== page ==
Binnekill stream repair funding is anticipated by officials
By Brian Sweeney
Margaretville officials are awaiting formal approval of funding to make improvements that would again have water flowing through the Binnekill Stream.
Mayor Bill Stanton told a group of community leaders at a meeting on Monday that he was received a verbal commitment that the Federal Emergency Management Agency (FEMA) will allocate money for upgrading the bulkhead that allows water to flow into the Binnekill.
The small stream that runs through the center of the village has often been dry during the past seven years as result of damage to the bulkhead and large accumulations of gravel. The bulkhead consists of a large pipe and long stonewall installed in the East Branch of the Delaware River that diverts water into the Binnekill.
In order to perform bulkhead repairs, village officials need permission to cross a section of land owned by Lauren Davis. The parties have been unable to reach agreement on a plan and case has been tied up in litigation.
In March, a judge ruled in favor of the village in an eminent domain proceeding and granted the village an easement across Mr. Davis’ property.
Mayor Stanton said Monday that the village had secured a FEMA grant for the project about seven years ago, but lost the funding when it failed to reach an agreement for property access with Mr. Davis.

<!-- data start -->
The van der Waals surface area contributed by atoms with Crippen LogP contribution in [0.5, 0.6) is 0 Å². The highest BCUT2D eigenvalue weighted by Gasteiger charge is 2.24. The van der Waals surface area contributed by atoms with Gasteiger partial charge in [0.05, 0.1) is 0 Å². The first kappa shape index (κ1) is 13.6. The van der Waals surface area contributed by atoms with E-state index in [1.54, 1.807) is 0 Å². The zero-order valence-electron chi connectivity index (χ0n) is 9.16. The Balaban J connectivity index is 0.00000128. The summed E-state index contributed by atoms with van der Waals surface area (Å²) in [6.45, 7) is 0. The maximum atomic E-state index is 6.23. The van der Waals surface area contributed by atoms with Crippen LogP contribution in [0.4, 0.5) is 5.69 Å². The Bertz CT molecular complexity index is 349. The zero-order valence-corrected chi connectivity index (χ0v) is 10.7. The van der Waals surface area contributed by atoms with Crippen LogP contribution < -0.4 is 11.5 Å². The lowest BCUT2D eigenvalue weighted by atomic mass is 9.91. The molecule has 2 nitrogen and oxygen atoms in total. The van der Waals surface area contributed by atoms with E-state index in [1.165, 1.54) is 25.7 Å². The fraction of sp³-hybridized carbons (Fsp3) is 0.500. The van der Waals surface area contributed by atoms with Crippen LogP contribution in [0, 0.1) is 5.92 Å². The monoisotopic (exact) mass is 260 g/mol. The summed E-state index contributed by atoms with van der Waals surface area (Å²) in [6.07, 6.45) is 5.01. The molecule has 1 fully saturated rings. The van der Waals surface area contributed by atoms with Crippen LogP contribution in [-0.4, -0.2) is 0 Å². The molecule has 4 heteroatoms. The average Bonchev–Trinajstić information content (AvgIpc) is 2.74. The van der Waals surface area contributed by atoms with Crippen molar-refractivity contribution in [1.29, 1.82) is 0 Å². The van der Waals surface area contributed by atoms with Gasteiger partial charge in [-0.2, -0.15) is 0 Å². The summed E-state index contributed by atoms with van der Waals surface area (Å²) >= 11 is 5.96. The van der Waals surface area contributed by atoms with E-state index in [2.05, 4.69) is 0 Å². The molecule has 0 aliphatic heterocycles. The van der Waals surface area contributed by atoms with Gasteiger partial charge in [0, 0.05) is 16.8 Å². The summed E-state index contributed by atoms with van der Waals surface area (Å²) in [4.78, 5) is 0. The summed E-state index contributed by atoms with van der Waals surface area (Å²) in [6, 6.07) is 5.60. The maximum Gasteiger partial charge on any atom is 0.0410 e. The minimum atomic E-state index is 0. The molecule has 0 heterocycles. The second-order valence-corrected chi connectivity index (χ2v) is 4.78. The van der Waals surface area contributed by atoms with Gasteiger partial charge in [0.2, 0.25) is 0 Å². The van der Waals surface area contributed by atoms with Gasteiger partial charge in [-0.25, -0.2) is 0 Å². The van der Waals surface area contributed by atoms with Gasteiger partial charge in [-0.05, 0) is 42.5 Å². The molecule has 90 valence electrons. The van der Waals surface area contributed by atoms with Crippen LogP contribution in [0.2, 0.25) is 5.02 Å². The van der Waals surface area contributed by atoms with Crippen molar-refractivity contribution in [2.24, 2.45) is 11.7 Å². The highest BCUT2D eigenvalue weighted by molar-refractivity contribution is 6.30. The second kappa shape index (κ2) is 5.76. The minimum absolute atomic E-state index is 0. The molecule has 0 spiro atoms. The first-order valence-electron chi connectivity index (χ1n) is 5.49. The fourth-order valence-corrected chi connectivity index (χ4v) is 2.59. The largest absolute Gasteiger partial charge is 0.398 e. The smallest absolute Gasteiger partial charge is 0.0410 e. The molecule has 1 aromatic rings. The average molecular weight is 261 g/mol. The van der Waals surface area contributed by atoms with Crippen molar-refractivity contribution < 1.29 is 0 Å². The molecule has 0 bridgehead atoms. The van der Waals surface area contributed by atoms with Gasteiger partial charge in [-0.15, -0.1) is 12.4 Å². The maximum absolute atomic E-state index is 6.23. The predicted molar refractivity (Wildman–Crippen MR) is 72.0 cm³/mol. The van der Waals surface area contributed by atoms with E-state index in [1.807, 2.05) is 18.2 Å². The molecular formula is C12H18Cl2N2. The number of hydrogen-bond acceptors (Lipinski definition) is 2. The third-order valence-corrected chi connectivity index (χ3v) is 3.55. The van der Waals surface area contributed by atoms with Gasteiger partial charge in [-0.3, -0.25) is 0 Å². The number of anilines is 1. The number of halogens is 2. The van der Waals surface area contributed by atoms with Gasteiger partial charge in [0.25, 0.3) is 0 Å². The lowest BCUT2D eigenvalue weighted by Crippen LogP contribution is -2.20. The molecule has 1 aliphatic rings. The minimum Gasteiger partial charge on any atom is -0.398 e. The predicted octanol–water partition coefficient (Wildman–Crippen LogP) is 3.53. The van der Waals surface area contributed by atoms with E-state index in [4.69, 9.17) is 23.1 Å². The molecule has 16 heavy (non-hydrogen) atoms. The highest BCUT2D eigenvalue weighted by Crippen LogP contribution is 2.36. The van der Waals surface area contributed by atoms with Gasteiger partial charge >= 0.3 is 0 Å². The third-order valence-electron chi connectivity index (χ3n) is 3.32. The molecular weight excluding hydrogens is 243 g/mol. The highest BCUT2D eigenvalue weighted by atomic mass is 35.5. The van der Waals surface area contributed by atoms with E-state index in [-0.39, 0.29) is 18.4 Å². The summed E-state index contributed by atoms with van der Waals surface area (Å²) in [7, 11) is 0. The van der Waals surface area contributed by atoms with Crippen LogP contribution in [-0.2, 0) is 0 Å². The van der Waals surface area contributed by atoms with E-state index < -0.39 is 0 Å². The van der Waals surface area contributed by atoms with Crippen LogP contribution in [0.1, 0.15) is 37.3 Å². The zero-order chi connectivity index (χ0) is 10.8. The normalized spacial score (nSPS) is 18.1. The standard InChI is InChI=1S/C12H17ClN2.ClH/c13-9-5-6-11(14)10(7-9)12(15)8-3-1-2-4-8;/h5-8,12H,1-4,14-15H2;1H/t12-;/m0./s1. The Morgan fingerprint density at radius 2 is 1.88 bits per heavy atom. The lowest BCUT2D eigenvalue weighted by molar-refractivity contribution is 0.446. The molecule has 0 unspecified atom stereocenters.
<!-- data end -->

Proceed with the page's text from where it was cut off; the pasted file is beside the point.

The mayor said that his board, along with Code Enforcement Officer (CEO) Patrick Davis, has been working with state and federal officials to obtain a new funding commitment for the work.
Mayor Stanton said this week that he’s hoping to receive formal notification of project funding from FEMA within a month. The work is expected to cost approximately $250,000.
CEO Davis said even if the approval were granted this week, it would take a minimum of six months to get engineering performed, permits in place and to solicit bids. The realistic scenario, he said, would be project completion by next summer
He noted that stream work is limited to June 15-September 30 timeframe by the state Department of Environmental Conservation.
The CEO said the bulkhead upgrade would regulate water flow into the Binnekill and also divert floodwater so it more of it flows within the East Branch stream and less directly into the village.
A long wait
Among those attending Monday’s meeting was Eric Wedemeyer, president of the area’s largest real estate company, Coldwell Banker Timberland Properties.
Mr. Wedemeyer said he understood the need to pursue funding for the project, so that taxpayers are not burdened with paying for repairs. Like many others in the village, he expressed frustration with the long periods when the Binnekill is dry, unattractive and foul smelling.
“We have a village that has been hit hard and seven years is a long time. It’s difficult enough to get people in here,” commented Mr. Wedemeyer.